“At every time in my life when something was going bad, I could always save myself with my skills. You need to love what you do because it will save you right back if you let it.”

She hired two full-time employees, organized four warehouses of inventory, and got so much work from referrals that she didn’t need a website. Then in July of 2022, the universe threw Tammy a curve ball when she was diagnosed with colon cancer. Her thriving business would have stopped if it weren’t for her team, who she refers to as her right and left hand. Juan Waters, who was a biomedical engineering student, and Ashe Lewis, a hard-working young man from Jamaica helped Tammy when she was recovering from surgery and during her chemotherapy. They have become like family to her.

Ashe and Juan would tell Tammy to take it easy and she trusted them to get the job done right. They did the running around to get her jobs done during this time and the trio would work together via FaceTime to ensure Tammy’s impeccable standards were met. “Anytime my guys are on a job without me the client will call to tell me how amazing they are. I am very lucky to have them.” During her cancer treatment and recovery, Tammy would do as much as she could from her bed and her guys would do the rest. “I didn’t have to worry about anything, and that made all the difference,” said Tammy about Ashe and Juan.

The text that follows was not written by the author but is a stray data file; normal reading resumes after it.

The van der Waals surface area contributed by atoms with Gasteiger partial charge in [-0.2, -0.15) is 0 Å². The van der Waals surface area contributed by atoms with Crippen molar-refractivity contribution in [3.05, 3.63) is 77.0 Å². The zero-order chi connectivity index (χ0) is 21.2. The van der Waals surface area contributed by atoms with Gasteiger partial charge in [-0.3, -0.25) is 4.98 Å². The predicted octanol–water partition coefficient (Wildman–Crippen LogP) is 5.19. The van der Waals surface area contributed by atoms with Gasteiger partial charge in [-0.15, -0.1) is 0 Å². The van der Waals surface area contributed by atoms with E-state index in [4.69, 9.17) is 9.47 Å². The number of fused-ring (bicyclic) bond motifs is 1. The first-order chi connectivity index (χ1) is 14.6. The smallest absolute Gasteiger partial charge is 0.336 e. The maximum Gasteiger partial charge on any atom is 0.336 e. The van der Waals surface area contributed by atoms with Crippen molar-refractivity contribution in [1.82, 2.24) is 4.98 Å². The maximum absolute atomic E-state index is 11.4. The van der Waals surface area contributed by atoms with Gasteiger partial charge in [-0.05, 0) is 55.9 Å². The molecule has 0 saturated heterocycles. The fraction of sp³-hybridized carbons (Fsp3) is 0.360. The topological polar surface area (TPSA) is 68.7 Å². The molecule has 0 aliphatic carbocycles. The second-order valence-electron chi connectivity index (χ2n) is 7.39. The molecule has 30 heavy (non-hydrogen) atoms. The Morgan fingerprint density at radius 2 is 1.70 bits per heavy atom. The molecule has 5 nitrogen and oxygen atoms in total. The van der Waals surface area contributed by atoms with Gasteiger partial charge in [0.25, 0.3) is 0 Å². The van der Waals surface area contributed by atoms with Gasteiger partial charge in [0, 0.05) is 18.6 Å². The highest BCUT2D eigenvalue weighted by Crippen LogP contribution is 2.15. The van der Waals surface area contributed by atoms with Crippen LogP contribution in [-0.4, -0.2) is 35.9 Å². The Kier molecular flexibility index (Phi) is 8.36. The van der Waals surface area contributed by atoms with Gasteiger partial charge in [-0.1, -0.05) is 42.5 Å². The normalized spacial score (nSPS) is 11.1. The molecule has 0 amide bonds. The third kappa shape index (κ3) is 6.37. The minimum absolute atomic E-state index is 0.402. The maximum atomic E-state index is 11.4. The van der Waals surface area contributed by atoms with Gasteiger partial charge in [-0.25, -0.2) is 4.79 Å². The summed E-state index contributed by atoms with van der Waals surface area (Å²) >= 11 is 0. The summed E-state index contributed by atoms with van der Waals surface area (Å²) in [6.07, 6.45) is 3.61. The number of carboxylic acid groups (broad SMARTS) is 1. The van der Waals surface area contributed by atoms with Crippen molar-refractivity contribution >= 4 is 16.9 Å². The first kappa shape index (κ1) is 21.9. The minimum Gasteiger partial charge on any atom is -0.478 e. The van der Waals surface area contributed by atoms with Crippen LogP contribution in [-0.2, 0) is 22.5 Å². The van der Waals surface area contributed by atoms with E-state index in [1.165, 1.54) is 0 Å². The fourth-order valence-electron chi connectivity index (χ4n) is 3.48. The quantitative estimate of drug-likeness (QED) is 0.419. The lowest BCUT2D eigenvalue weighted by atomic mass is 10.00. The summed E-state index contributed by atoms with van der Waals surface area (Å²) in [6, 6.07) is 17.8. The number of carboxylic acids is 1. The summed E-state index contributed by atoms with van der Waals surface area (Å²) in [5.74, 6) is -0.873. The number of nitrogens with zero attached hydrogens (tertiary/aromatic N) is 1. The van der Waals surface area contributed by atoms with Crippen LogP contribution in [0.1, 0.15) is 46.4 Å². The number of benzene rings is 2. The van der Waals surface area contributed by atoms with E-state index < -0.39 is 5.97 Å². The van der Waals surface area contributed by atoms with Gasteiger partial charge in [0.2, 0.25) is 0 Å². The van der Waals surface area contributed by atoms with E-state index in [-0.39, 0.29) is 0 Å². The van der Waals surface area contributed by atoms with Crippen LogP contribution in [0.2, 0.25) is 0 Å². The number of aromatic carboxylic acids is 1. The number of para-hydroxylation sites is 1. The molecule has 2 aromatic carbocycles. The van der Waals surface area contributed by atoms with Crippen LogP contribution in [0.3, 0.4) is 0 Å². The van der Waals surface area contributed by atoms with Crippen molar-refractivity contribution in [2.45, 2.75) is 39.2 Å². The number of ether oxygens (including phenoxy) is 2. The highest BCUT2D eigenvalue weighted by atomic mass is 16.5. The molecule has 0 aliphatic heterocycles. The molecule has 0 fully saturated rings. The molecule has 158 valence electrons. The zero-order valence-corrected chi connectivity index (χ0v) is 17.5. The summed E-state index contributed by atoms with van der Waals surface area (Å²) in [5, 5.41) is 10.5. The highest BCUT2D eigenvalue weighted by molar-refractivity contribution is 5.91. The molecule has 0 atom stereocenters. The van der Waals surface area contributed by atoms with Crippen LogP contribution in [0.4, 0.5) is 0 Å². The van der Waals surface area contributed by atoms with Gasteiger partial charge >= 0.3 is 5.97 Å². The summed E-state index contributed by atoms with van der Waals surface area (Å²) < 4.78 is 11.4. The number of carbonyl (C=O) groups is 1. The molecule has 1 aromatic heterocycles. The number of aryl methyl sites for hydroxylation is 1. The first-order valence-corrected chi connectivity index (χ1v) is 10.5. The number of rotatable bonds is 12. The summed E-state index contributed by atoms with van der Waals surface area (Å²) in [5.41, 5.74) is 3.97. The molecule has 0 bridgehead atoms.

Tammy with Jack and Gabe

Tammy did as much as her tired body would allow, but it was important for her to keep working. Always fiercely independent, she explained to Ashe and Juan that focusing on her business was what was saving her through this very dark time. “At every point in my life when something was going bad, I could always save myself with my skills. I could feed my kids, buy what I needed, or meet a fabulous new friend. I could do that, and this is what a career should do for everyone. You need to love what you do because it will save you right back if you let it.”